The Sisi administration’s problem, even at the purely legal level, is former president Mohamed Morsi’s refusal to accept the new leadership and his persistence that it was a coup against the people’s will.
The leadership’s head could easily travel from Rome to Paris and from Berlin to London. Yet, it was obvious in all his foreign visits that the leaders of the Western countries that received him were shrouded in embarrassment for this reason or for another.
Furthermore, the Western media never ceased for one day to describe him as the coup leader. Then came the incident of the murder of Italian student Giulio Regeni, which has exposed the scale of the leadership’s crisis – and a crisis among the leaders of the European states who opened the doors of their capitals to the Egyptian leader.
No ruling leadership can achieve stability without establishing a legitimacy that is sufficient for it to continue managing the affairs of the state and securing the support of the majority. Legitimacy is not to be found on the pavement. It is born, then it grows and is built. Governance acquires its legitimacy from established norms that are agreed upon with regard to the manner of managing the state, as in the case of democratic systems of governance.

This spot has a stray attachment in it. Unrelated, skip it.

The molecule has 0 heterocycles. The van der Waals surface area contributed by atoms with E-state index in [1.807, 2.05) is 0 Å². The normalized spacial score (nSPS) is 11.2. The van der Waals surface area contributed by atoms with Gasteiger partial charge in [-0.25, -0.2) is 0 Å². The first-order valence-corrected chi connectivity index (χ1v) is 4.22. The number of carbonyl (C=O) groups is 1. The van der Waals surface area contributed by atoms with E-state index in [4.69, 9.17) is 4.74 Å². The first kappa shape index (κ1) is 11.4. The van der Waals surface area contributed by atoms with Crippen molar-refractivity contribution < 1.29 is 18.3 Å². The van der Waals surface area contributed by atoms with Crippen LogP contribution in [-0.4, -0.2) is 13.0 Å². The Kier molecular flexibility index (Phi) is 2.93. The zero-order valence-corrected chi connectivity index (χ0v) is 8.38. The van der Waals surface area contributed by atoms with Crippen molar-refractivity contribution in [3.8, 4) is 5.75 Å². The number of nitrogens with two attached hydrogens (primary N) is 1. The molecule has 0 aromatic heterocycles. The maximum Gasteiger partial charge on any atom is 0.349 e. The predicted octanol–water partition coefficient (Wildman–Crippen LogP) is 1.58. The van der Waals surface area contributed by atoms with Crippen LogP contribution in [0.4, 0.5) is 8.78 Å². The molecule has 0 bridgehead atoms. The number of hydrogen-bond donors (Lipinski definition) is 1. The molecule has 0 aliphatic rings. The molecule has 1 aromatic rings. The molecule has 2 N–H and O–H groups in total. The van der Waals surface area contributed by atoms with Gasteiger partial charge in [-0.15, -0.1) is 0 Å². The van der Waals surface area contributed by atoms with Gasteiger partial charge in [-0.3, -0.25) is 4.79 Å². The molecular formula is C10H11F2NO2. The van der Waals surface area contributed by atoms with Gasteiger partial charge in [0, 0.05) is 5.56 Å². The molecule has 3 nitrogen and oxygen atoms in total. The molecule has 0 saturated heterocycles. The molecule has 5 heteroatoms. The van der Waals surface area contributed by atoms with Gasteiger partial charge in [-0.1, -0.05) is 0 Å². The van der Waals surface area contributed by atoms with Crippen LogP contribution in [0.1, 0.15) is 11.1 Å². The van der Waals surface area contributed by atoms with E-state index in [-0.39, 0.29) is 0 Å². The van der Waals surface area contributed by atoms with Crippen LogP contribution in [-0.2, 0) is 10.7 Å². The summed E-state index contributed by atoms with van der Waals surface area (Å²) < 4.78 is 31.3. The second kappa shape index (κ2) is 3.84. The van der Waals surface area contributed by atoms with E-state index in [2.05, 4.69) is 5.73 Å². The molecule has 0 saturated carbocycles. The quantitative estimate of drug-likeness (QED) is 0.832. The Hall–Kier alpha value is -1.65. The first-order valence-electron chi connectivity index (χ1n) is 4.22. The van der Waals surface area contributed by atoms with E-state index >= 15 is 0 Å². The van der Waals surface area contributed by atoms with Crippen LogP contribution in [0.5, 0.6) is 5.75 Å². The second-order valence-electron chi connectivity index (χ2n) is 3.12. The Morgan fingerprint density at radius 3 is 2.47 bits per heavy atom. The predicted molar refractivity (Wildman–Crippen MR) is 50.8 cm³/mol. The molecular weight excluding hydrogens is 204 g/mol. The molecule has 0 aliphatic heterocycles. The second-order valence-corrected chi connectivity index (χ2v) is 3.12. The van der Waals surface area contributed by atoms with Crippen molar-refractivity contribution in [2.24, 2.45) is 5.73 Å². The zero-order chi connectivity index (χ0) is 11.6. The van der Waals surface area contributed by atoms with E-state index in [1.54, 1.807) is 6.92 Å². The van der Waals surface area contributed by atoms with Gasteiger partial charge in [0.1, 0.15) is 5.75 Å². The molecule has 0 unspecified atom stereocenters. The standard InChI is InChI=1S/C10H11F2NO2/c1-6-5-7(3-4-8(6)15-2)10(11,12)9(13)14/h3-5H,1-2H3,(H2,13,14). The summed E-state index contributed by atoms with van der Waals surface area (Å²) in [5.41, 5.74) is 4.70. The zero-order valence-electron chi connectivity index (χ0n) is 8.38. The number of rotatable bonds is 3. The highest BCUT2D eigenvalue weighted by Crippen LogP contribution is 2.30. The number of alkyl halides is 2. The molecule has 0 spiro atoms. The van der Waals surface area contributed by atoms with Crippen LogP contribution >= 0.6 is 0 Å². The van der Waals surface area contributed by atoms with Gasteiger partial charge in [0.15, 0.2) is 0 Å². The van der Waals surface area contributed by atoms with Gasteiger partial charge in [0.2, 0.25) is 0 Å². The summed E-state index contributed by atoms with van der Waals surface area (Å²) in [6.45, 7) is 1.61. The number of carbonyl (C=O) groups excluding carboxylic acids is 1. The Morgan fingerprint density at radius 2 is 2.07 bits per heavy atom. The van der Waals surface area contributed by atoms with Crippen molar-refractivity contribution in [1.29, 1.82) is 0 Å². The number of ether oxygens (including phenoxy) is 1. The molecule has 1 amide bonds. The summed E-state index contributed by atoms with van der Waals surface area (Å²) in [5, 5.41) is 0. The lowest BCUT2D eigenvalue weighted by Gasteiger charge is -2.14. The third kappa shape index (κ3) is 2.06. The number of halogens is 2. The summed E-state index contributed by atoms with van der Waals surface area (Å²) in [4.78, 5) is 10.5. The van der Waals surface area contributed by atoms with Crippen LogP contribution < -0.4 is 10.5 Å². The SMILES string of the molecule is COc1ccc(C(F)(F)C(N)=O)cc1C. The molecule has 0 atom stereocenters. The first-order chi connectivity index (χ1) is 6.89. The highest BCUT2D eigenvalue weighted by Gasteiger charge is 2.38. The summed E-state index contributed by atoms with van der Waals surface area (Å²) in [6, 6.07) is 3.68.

Legitimacy can also be derived from a national struggle for freedom and independence, as happened in Third World countries during the era of liberation from foreign colonialism. Similarly, it can be the outcome of popular revolutions against despotism that eventually fulfil the material and moral ambitions of the people, such as the attainment of economic welfare or expressing the sentiment, values and aims of the majority. This would also include the attainment of security and social stability for the population as a whole.